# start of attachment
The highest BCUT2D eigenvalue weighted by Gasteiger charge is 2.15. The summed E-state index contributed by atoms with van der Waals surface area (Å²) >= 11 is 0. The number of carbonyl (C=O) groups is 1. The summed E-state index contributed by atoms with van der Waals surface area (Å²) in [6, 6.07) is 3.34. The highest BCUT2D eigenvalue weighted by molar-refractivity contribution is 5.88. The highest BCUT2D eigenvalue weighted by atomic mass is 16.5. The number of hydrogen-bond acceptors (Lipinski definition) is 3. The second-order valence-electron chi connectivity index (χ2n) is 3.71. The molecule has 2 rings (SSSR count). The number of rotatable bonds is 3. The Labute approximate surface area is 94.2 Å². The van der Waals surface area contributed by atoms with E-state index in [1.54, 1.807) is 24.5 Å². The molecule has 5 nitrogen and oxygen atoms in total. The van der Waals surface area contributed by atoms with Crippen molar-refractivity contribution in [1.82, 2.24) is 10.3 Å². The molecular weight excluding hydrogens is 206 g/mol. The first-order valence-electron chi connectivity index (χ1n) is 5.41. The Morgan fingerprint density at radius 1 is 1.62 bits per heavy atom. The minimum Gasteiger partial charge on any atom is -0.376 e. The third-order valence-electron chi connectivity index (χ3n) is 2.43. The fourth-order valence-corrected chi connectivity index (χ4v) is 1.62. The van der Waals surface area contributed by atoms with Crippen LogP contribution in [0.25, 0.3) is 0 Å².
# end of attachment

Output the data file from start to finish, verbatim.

The highest BCUT2D eigenvalue weighted by Gasteiger charge is 2.15. The summed E-state index contributed by atoms with van der Waals surface area (Å²) >= 11 is 0. The number of carbonyl (C=O) groups is 1. The summed E-state index contributed by atoms with van der Waals surface area (Å²) in [6, 6.07) is 3.34. The highest BCUT2D eigenvalue weighted by molar-refractivity contribution is 5.88. The highest BCUT2D eigenvalue weighted by atomic mass is 16.5. The number of hydrogen-bond acceptors (Lipinski definition) is 3. The second-order valence-electron chi connectivity index (χ2n) is 3.71. The molecule has 2 rings (SSSR count). The number of rotatable bonds is 3. The Labute approximate surface area is 94.2 Å². The van der Waals surface area contributed by atoms with E-state index in [1.54, 1.807) is 24.5 Å². The molecule has 5 nitrogen and oxygen atoms in total. The van der Waals surface area contributed by atoms with Crippen molar-refractivity contribution in [1.82, 2.24) is 10.3 Å². The molecular weight excluding hydrogens is 206 g/mol. The first-order valence-electron chi connectivity index (χ1n) is 5.41. The Morgan fingerprint density at radius 1 is 1.62 bits per heavy atom. The minimum Gasteiger partial charge on any atom is -0.376 e. The third-order valence-electron chi connectivity index (χ3n) is 2.43. The fourth-order valence-corrected chi connectivity index (χ4v) is 1.62. The van der Waals surface area contributed by atoms with Crippen LogP contribution in [0.25, 0.3) is 0 Å².